John Leo
Last week's column on the moral stupor of our universities in the face of terrorism generated a lot of interesting mail.

A Boston College graduate wrote: "College professors today, for the most part, are hippies with Ph.Ds. During the past 40 years, conservatives have entered the private sectors while the lazy anti-war, anti-America intellectuals have flocked to college campuses. As a result, it is nearly impossible to break the grip that the left has on the college system. Professors discover your views through papers and classroom comments, and they do not forget. They indirectly pressure young students to adopt leftist ideals by refusing to present the competing philosophy."

A professor at a Catholic university in the West said she has been "banging my head against the wall" after reading her university's resolution that stressed the need to guard against "religious or national stereotyping," but had nothing much to say about the attacks of Sept. 11. "Why is my employer having such a difficult time issuing a condemnation of one of the most despicable acts in our history?" she wrote. "Cautioning American citizens about tolerance in a time of crisis is important. But there are other moral dangers, too. Evil must be confronted and defeated, and Americans must be cautioned to be brave and steadfast in doing so.

"I don't think it's anti-Americanism here. That's a more common sin at elite universities. But the notion that appropriate moral conduct might include being tough-minded and resolute in the face of attack rather than simply tolerant is completely foreign here. We are moral one-trick ponies."

A professor who has taught for 25 years at the City University of New York couldn't believe the Marxist claptrap in a statement put out in the name of the full-time instructional staff of his university: "I'm appalled to have the leadership of the union that represents me pass a resolution that basically tells students and teachers not to study or teach, or even to stand up for America, but to fight their corporate or government employers instead. I am no hawk, but ..."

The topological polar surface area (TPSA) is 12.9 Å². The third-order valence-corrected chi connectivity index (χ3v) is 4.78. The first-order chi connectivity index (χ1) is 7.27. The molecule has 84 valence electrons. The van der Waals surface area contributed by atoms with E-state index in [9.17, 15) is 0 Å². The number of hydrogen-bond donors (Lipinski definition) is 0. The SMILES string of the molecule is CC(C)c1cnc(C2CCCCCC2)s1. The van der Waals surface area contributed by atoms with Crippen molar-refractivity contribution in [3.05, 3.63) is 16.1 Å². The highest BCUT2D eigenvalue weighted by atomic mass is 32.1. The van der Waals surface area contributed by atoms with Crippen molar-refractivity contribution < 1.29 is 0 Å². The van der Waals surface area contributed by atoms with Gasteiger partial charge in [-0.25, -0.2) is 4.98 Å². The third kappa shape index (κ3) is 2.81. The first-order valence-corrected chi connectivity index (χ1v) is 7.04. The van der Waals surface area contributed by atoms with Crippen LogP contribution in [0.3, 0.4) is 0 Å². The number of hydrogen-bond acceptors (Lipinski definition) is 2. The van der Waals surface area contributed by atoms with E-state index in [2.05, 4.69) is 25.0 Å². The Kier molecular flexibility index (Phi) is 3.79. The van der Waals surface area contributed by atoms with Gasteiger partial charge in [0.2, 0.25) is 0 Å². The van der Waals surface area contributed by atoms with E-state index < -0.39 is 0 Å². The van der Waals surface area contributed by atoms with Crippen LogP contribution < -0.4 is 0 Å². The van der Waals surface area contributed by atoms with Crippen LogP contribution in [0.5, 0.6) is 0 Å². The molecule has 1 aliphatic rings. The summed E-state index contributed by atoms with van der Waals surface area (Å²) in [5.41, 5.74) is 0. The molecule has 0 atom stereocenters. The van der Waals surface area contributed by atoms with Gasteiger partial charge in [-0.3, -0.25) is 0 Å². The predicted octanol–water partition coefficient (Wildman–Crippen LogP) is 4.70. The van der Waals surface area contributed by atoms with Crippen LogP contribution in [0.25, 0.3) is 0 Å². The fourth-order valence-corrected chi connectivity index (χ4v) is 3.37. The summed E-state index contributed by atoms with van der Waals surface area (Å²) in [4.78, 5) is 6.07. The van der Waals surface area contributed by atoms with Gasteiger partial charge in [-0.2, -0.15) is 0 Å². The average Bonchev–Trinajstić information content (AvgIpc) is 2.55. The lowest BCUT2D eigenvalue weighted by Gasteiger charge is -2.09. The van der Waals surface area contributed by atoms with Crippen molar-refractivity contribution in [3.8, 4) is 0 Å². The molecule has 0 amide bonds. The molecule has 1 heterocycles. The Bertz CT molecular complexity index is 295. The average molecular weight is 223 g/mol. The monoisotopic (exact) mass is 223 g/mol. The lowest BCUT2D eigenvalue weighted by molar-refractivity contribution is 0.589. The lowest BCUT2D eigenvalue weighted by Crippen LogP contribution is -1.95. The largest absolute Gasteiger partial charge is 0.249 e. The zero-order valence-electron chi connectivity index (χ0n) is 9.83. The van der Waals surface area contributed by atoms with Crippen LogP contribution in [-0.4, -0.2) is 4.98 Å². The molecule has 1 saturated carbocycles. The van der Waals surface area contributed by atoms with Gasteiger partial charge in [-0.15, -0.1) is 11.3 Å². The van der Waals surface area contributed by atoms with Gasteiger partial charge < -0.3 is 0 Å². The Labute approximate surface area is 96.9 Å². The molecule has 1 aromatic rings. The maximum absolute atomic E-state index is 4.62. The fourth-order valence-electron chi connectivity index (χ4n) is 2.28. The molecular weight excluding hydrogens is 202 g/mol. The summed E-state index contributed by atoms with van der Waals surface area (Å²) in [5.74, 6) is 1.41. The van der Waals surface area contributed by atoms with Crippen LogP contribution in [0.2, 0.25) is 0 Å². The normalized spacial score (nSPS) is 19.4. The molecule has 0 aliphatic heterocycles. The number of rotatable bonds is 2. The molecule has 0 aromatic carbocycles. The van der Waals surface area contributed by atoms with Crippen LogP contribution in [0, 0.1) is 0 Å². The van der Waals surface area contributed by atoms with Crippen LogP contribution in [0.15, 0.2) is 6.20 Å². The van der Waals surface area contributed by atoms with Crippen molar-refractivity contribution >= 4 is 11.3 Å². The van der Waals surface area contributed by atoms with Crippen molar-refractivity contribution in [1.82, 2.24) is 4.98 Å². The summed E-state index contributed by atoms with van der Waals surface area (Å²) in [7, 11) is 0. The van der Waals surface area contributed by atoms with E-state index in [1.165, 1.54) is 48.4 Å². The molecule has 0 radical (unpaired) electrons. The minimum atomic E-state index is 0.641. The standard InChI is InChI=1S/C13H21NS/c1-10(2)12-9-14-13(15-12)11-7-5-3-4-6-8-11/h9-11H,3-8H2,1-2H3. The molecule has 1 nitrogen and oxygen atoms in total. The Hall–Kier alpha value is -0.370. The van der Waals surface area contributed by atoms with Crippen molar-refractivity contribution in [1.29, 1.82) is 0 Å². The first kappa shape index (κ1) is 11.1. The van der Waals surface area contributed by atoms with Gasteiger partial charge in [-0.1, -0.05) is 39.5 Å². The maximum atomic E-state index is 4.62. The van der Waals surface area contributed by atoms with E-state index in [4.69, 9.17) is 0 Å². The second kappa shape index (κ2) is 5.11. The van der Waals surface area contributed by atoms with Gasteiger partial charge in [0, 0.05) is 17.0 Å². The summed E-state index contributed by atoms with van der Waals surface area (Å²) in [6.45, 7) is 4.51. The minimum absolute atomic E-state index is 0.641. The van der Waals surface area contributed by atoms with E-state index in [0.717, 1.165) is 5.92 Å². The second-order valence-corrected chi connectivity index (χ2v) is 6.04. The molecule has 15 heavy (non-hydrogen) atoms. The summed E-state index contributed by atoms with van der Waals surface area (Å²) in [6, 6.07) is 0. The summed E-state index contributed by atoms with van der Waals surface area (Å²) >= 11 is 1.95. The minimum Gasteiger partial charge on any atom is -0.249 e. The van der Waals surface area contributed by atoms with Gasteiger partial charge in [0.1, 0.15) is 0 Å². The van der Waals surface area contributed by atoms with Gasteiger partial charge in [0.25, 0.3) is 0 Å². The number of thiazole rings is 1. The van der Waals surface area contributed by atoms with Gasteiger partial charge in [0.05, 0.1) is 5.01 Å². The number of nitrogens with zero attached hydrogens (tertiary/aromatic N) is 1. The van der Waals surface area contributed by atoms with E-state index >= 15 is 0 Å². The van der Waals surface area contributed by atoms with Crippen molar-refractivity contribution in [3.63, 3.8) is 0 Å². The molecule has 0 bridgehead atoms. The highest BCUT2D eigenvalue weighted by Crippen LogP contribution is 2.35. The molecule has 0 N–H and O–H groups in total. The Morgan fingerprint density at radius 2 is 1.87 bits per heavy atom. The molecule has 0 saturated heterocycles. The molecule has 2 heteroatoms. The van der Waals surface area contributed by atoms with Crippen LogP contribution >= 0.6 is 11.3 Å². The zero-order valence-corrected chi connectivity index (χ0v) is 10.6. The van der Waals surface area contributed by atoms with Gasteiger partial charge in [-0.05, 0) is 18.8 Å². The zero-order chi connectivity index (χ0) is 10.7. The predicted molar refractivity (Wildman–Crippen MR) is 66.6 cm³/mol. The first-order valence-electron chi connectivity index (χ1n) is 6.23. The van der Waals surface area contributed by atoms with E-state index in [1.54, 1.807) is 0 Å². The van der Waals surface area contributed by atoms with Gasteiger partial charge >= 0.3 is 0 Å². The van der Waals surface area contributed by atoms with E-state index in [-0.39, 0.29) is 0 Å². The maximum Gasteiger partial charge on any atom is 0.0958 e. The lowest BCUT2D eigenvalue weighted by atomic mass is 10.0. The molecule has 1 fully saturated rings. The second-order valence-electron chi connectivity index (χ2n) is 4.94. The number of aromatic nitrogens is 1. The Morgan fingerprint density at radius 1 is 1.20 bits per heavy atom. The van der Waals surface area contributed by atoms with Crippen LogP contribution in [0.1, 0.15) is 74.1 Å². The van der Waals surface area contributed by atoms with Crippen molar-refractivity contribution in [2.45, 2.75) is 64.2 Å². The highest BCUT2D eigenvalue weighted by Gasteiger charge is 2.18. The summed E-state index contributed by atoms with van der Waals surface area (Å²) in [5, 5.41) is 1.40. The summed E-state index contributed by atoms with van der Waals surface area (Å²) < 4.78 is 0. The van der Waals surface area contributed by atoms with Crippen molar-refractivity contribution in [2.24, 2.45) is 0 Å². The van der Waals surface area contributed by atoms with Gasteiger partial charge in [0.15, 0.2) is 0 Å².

(The resolution is even more astonishingly stupid than described. It condemns American militarism and says that workers of the world, including students and teachers, "do not need to be fighting against fellow-workers under other flags and gods but rather against their own corporate or government employers, as we are at CUNY.")

"Your column was not news to me, having spent the good part of 20 years on campus," another professor wrote. "Having defined themselves for years with the rhetoric of the collectivist left and its assumptions of superiority, (professors) cannot shake themselves out of their self-imposed propaganda and face reality. In contrast, the vast majority of students on their campuses have no problem at all distinguishing between the radical rantings of their professors and the cold hard fact of thousands of innocents dead in New York."

A drop-out from the academic life wrote: "I left graduate school in the '70s because it was becoming apparent that academic jobs had been filled during the late '60s by half-trained anti-war and race zealots. Large groups of would-be academics turned to law, investment banking and similar pursuits (to the questionable benefit of the nation) because the academy had become a closed, self-perpetuating cult of Marxist and other anti-Western fanatics with risibly crackpot social theories that can't stand a moment's analysis outside the adolescent hothouse of the academy."

A lifelong liberal who says he was surprised to find himself agreeing with my column had this to say: "I can't help but wonder if the 'America had it coming' crowd also advises the rape victim that she had it coming, perhaps because of the way she dressed or acted, or because of the way she treated men over the years. Then again, perhaps the rapist had been on the receiving end of so many offensive cultural messages that rape was the only means he had to express himself."

A California woman who signed herself "former Central Valley girl" praised Professor Victor Hanson's comments on the disconnect between the patriotism of students and the "boutique anti-Americanism" of their teachers at California State University-Fresno. She wrote: "Many of these students have as a heritage great-grandparents who were Dust Bowl refugees or Hispanic migrant workers. Superficially disparate, these two groups have much in common: a respect for God and country, a solid work ethic and love of family. In spite of the foolishness of the Ivory Tower elite, it cannot destroy what has been planted in the Central Valley's fertile soil of good values, productive people who know the difference between the common good and 'fatuous nonsense.'"

Many letter writers stressed the theme that most students are smart enough to cut through the ideological smog that hangs over the campuses. Let's hope that's so.


John Leo

John Leo is editor of MindingTheCampus.com and a former contributing editor at U.S. News and World Report.

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